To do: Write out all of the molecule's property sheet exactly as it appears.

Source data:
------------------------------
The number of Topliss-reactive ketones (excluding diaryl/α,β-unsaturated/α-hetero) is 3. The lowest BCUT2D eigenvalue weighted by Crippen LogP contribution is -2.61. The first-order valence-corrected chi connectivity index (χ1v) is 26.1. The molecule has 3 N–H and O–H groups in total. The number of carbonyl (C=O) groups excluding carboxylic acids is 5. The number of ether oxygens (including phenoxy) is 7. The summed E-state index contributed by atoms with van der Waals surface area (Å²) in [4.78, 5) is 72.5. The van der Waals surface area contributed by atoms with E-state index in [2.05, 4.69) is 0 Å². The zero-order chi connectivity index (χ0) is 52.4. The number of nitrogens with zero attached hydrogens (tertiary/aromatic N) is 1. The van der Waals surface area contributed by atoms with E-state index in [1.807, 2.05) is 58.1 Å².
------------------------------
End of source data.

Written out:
The number of Topliss-reactive ketones (excluding diaryl/α,β-unsaturated/α-hetero) is 3. The lowest BCUT2D eigenvalue weighted by Crippen LogP contribution is -2.61. The first-order valence-corrected chi connectivity index (χ1v) is 26.1. The molecule has 3 N–H and O–H groups in total. The number of carbonyl (C=O) groups excluding carboxylic acids is 5. The number of ether oxygens (including phenoxy) is 7. The summed E-state index contributed by atoms with van der Waals surface area (Å²) in [4.78, 5) is 72.5. The van der Waals surface area contributed by atoms with E-state index in [2.05, 4.69) is 0 Å². The zero-order chi connectivity index (χ0) is 52.4. The number of nitrogens with zero attached hydrogens (tertiary/aromatic N) is 1. The van der Waals surface area contributed by atoms with E-state index in [1.807, 2.05) is 58.1 Å².